Monday, April 2, 2012

Prairie Fire Day ... When Fires Attack

This was the small, easy section. No time to snap the big fire!
Saturday morning a truck pulled into our drive. It was our neighbor across the street, a 70-year-old farmer man who wanted to let us know he was going to be burning the pasture that day. Hank decided right away that it was definitely a good day to burn according to the weather conditions, so informed me that would be our agenda for the day. As with so many things, the time to burn is when the time is right. So ... OK, I was preparing for my first burn.
Controlled prairie grass burning is done each year in the spring to burn off the old vegetation and make way for the new green grass. It restores everything and impoves the grass quality and quantity. It was something I had never experienced until moving to the midwest--definitely not in wildfire-prone California.
We pulled our utility vehicle out of the barn and filled its tires (they tend to go flat when sitting all winter). Then Hank loaded the water tank onto the bed and soon learned the water pump was broken. So, he ran to TSC to get a new one. With the water tank and pump working, we set out for the first burn. We drove around the perimeter of the first area of CRP ground that we wanted to burn. It had a nice, green-grass border around it and it looked to be pretty straightforward. So, as Hank drove the 4-wheeler, I ignited the torch and touched the tall grass around the edges. It's amazing how fast the dry grass erupts into flames! Pretty soon there was a wall of flames burning in a circle into itself. In about 5 minutes it was done. We drove around the perimeter and watered any smolderers. 

Prairie fire. How real men water the grass!

With that piece of cake eaten, we set out for a much larger piece of CRP ground. We surveyed the perimeter and Hank settled on his plan of action. We set off fire all around with the intention of it burning itself out when it reached a waterway on the southern edge, and the green grass on the other edges. Well, things don't always go according to plan. The fire obeyed on three sides, but it didn't stop at the southern  waterway as we intended. It jumped the electric fence and continued burning into a massive section of CRP ground going south. We fought it with water as best we could but there were some scary moments when the wind would change direction suddenly and we'd be engulfed in intensely hot smoke. Thank God for the utility vehicle and being able to just motor out of it. Keeping calm (because I completely trust my husband's judgment), at one point Hank said "I don't know how we're going to put this out" because it was so large and there was so much fuel in front of its leading edge. He sent me to fill the water tank so he could study it. When I got back, he had a plan. We cut the fire in half by taking out the middle section. Once that was doused, we could go back and forth to the two smaller fires and chip away at them. This is what we did, going back and forth. Then, we set a back fire starting at the edge of an active waterway and in a matter of minutes, that inferno was reduced to smoldering piles of cow patties (really).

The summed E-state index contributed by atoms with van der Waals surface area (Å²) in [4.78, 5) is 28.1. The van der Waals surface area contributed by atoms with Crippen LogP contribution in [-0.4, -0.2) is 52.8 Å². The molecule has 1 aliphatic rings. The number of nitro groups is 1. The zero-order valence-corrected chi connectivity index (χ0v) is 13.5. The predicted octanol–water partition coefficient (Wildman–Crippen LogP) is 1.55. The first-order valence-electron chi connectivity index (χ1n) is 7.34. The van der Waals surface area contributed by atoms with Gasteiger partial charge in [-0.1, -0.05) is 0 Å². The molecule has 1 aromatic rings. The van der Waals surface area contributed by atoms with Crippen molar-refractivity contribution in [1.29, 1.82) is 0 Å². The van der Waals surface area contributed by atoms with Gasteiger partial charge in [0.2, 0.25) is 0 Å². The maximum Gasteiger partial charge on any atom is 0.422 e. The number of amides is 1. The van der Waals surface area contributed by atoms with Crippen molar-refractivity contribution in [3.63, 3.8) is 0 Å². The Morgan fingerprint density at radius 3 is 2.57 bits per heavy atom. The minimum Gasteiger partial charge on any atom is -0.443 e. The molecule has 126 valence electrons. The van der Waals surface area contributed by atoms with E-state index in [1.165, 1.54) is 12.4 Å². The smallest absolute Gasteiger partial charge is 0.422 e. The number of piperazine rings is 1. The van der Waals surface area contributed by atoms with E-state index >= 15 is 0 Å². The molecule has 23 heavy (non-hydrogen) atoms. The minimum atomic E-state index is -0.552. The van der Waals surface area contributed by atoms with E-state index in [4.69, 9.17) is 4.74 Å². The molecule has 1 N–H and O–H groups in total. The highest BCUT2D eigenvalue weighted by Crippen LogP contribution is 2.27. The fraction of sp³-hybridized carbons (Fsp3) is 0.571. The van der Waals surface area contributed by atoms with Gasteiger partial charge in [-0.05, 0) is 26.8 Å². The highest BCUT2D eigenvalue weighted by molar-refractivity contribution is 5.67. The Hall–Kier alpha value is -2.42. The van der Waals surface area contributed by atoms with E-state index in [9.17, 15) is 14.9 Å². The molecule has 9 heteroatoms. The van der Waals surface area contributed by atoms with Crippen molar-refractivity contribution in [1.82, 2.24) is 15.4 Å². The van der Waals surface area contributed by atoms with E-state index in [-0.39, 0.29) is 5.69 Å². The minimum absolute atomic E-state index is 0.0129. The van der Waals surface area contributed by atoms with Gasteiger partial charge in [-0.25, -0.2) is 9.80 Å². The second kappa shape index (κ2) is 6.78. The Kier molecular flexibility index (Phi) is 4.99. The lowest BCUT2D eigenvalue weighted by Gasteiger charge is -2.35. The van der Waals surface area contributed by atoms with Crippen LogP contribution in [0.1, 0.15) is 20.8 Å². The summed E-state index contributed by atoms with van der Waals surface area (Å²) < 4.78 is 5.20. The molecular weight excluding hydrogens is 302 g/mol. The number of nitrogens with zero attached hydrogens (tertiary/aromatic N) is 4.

Armageddon happened! New grass will sprout by week's end.
Whew! With the fire out, we drove around the entire burned area and watered down any smoke stacks. When we reached the wooded area on the northern edge, we were relieved to find the fire had obeyed and burned itself out when it reached the sheep trail and green grass. Or did it? There were patches of burned grass throughout the green grass and a suspiciously smoldering log along a fence line. We drove up and found a downed tree had caught fire and was smoking, as in a dying campfire. Hank soaked it and put it out. As I was watching him do this, the utility vehicle died. Just stopped running. Apparently, it was out of gas. We thanked God that it had gotten us through that intense period of fighting fire and stopped just as we were finishing up. We grabbed our things and walked back to the farm.
What an amazing, adrenaline-filled day. We can check off "prairie burning" on our spring to-do list, and I can count this as one more life-building experience I'd never get if I lived in civilization.   


  1. Wow! And I was compaining about getting slapped in the face as I pruned a wisteria vine! My hat's off to you and hank.

  2. You have got one more life-building experience.Thank you for hosting this.
    sell my house

  3. What lovely musings! Imagine my thrill at finding it the week after my husband, his brother, and I joyfully picked hundreds of tiny tart wild plums near his family's farm in east Texas. I ran through my collection of vintage and antique cookbooks and just finished making some of the best jelly we have ever eaten! I love this life! I am also your beloved Hank's baby sister Mary. I am so grateful to hear of your love for my brother. My husband was raised on a farm almost within sight of his grandfather's farm. Although I was raised in the big city, like Hank, I found myself called to the country early in adulthood. We have a lot in common. I look forward to following your blog. I wish you both all of the best and hope to hear from you whenever the spirit moves you.
    Mary Will Matthews